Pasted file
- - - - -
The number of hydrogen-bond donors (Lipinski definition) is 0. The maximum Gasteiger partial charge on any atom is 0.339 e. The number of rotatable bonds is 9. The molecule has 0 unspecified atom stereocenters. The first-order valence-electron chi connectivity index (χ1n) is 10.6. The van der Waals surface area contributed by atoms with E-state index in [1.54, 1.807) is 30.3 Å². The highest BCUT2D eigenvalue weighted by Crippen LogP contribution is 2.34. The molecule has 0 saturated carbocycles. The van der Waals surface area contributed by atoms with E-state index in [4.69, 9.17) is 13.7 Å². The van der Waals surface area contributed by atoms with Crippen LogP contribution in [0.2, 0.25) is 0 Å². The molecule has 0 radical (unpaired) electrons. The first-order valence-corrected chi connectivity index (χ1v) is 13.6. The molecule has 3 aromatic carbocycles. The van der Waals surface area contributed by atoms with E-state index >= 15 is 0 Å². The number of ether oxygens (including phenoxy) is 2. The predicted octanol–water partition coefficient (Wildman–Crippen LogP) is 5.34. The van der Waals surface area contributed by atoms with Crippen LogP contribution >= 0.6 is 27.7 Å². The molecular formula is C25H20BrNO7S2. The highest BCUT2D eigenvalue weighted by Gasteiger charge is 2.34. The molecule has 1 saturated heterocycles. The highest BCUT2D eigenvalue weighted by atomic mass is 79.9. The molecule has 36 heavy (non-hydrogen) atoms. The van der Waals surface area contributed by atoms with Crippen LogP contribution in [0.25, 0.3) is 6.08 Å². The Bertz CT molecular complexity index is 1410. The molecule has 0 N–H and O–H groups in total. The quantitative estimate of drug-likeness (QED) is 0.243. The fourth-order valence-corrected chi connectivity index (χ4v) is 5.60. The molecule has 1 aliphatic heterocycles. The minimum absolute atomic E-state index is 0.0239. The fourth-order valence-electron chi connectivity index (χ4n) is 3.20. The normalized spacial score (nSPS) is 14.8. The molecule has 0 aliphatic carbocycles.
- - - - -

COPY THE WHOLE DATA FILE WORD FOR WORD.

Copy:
The number of hydrogen-bond donors (Lipinski definition) is 0. The maximum Gasteiger partial charge on any atom is 0.339 e. The number of rotatable bonds is 9. The molecule has 0 unspecified atom stereocenters. The first-order valence-electron chi connectivity index (χ1n) is 10.6. The van der Waals surface area contributed by atoms with E-state index in [1.54, 1.807) is 30.3 Å². The highest BCUT2D eigenvalue weighted by Crippen LogP contribution is 2.34. The molecule has 0 saturated carbocycles. The van der Waals surface area contributed by atoms with E-state index in [4.69, 9.17) is 13.7 Å². The van der Waals surface area contributed by atoms with Crippen LogP contribution in [0.2, 0.25) is 0 Å². The molecule has 0 radical (unpaired) electrons. The first-order valence-corrected chi connectivity index (χ1v) is 13.6. The molecule has 3 aromatic carbocycles. The van der Waals surface area contributed by atoms with E-state index >= 15 is 0 Å². The number of ether oxygens (including phenoxy) is 2. The predicted octanol–water partition coefficient (Wildman–Crippen LogP) is 5.34. The van der Waals surface area contributed by atoms with Crippen LogP contribution >= 0.6 is 27.7 Å². The molecular formula is C25H20BrNO7S2. The highest BCUT2D eigenvalue weighted by Gasteiger charge is 2.34. The molecule has 1 saturated heterocycles. The highest BCUT2D eigenvalue weighted by atomic mass is 79.9. The molecule has 36 heavy (non-hydrogen) atoms. The van der Waals surface area contributed by atoms with Crippen LogP contribution in [0.25, 0.3) is 6.08 Å². The Bertz CT molecular complexity index is 1410. The molecule has 0 N–H and O–H groups in total. The quantitative estimate of drug-likeness (QED) is 0.243. The fourth-order valence-corrected chi connectivity index (χ4v) is 5.60. The molecule has 1 aliphatic heterocycles. The minimum absolute atomic E-state index is 0.0239. The fourth-order valence-electron chi connectivity index (χ4n) is 3.20. The normalized spacial score (nSPS) is 14.8. The molecule has 0 aliphatic carbocycles.